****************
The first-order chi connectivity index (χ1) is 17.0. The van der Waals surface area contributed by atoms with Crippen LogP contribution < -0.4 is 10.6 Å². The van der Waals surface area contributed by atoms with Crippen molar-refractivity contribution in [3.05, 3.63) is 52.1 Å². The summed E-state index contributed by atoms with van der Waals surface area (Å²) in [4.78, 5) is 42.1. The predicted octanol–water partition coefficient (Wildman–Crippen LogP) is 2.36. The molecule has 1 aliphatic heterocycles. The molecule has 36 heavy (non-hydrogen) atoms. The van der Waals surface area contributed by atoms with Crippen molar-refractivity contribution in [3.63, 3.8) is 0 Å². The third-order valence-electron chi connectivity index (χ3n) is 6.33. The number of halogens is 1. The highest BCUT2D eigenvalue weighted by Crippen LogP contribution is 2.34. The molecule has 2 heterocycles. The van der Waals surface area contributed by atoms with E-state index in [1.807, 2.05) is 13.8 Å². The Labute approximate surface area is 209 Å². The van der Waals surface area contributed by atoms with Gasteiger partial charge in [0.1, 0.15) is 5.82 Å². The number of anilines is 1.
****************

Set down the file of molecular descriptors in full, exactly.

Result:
The first-order chi connectivity index (χ1) is 17.0. The van der Waals surface area contributed by atoms with Crippen LogP contribution < -0.4 is 10.6 Å². The van der Waals surface area contributed by atoms with Crippen molar-refractivity contribution in [3.05, 3.63) is 52.1 Å². The summed E-state index contributed by atoms with van der Waals surface area (Å²) in [4.78, 5) is 42.1. The predicted octanol–water partition coefficient (Wildman–Crippen LogP) is 2.36. The molecule has 1 aliphatic heterocycles. The molecule has 36 heavy (non-hydrogen) atoms. The van der Waals surface area contributed by atoms with Crippen molar-refractivity contribution in [3.63, 3.8) is 0 Å². The third-order valence-electron chi connectivity index (χ3n) is 6.33. The number of halogens is 1. The highest BCUT2D eigenvalue weighted by Crippen LogP contribution is 2.34. The molecule has 2 heterocycles. The van der Waals surface area contributed by atoms with E-state index in [1.807, 2.05) is 13.8 Å². The Labute approximate surface area is 209 Å². The van der Waals surface area contributed by atoms with Gasteiger partial charge in [0.1, 0.15) is 5.82 Å². The number of anilines is 1.